12. Slight variation of topic, but does anyone know the meaning of "Musha rig um du rum da, Wack fol the daddy-o" ? "There's whiskey in the jar" - I think I understand.
  13. "Concertina Around Cape Horn" is a strange article - it makes the case for no concertina ever having been aboard ship ("even once"), then proceeds to shoot the case down. 1: It cites A.L. Lloyd (advisor to the 1956 "Moby Dick" movie, and an "eminent folklorist") having one of the sailors in the movie playing an English concertina. 2: It states that "Marine outfitters and ship chandlers, in England at least, occasionally carried them [concertinas] as part of their standard stock-in trade to sailors." 3: It goes on to document 2 cases of concertinas that were almost certainly used at sea. The article seems to suggest that A.L. Lloyd's supposed error in "Moby Dick" is the source of the sailor-concertina link in the mind of the public. The statement by Carl Anderson, Capt A F Raynaud and Stan Hugil that they had never seen a concertina on board really only refers to the ships they were aboard, and is no more universal than the statement by Dudley Turner on the Monkbarns that "There was always someone with a mouth organ or concertina". Different ships, different long splices.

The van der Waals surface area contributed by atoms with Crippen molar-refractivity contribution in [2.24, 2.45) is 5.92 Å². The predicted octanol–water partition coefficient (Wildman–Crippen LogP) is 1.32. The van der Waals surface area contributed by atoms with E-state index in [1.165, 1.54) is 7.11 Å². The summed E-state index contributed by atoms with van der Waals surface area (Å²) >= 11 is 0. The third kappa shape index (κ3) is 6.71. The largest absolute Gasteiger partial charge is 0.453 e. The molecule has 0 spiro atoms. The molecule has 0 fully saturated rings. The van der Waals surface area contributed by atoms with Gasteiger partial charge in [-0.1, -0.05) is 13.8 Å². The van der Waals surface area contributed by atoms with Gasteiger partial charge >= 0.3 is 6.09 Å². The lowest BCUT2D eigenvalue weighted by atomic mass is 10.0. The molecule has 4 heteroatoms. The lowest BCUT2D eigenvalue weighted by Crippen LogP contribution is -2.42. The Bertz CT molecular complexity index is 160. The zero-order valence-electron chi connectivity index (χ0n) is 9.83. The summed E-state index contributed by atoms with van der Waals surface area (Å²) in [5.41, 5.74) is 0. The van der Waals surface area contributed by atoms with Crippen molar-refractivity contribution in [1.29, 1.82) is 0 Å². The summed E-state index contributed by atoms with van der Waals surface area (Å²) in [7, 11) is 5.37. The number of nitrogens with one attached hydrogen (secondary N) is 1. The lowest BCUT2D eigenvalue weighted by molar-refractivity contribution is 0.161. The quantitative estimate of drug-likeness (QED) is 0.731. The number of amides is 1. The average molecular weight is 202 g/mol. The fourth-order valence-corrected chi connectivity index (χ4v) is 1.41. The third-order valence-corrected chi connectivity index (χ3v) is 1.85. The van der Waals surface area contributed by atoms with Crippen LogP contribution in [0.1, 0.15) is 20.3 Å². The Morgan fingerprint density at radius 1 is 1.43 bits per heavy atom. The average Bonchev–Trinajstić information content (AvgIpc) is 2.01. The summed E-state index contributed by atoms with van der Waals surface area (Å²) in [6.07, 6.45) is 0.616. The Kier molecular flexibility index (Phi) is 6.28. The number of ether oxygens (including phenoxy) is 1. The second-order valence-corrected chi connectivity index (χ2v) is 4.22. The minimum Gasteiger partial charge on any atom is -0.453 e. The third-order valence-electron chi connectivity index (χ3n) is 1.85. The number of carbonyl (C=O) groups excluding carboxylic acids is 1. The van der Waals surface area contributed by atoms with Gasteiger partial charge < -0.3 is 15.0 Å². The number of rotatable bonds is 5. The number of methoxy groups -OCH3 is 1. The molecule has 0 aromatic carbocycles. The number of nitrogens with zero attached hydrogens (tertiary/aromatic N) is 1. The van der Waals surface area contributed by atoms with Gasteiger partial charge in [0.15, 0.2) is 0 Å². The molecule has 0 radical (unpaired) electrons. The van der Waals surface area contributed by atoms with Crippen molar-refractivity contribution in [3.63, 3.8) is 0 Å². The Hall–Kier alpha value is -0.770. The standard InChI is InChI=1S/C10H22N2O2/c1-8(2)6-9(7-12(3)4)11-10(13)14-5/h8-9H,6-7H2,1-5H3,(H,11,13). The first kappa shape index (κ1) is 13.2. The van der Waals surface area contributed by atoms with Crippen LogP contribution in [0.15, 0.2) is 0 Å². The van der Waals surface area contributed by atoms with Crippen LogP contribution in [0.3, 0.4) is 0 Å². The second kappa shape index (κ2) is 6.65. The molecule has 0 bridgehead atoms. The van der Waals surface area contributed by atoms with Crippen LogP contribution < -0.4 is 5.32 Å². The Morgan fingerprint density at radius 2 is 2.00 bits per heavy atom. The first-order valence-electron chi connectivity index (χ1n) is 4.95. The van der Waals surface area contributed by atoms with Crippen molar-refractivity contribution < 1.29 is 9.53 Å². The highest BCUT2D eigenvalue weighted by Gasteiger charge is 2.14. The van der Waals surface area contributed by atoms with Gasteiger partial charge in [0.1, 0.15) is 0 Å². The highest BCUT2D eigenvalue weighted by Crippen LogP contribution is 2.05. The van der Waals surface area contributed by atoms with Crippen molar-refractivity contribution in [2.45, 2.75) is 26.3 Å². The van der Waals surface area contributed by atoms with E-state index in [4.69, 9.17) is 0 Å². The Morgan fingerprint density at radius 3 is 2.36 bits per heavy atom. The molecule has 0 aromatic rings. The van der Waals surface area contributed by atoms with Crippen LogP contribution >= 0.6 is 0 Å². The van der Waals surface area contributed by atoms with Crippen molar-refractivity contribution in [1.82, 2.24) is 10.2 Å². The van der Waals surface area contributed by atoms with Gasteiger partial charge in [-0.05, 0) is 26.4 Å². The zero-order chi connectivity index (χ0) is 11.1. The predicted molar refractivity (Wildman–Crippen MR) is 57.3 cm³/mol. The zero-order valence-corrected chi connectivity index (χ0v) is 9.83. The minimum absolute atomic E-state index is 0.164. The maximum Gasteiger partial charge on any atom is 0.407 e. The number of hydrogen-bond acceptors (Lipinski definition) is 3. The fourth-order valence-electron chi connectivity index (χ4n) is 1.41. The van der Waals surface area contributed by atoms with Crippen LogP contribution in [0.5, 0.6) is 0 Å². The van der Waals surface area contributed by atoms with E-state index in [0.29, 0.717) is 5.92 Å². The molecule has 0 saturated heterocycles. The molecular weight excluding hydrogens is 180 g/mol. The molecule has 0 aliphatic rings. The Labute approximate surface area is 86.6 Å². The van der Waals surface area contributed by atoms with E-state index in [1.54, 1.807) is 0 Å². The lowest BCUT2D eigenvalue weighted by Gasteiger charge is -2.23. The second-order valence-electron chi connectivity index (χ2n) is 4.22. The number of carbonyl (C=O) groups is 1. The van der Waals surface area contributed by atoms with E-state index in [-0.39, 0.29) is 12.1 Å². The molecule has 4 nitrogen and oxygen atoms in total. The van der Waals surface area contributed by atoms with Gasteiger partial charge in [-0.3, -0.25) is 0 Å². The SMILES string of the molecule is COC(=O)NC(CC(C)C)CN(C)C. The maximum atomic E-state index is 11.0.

14. Interesting, - of the 7 professional sailors I know who play musical instruments of any kind, five play the concertina. So there is certainly a current connection. What I an interested in is how far back the connection goes. It is difficult to go back far with photos, since photos taken aboard ship are a recent thing. On another subject - in most of the photos of people playing, they are playing for a dancer. Do the dances themselves survive anywhere? The mate on the Soren Larsen used to do a kind of jig, unaccompanied, starting slow and accelerating to very fast. Finally - where do you sail? (which of the seven seas?)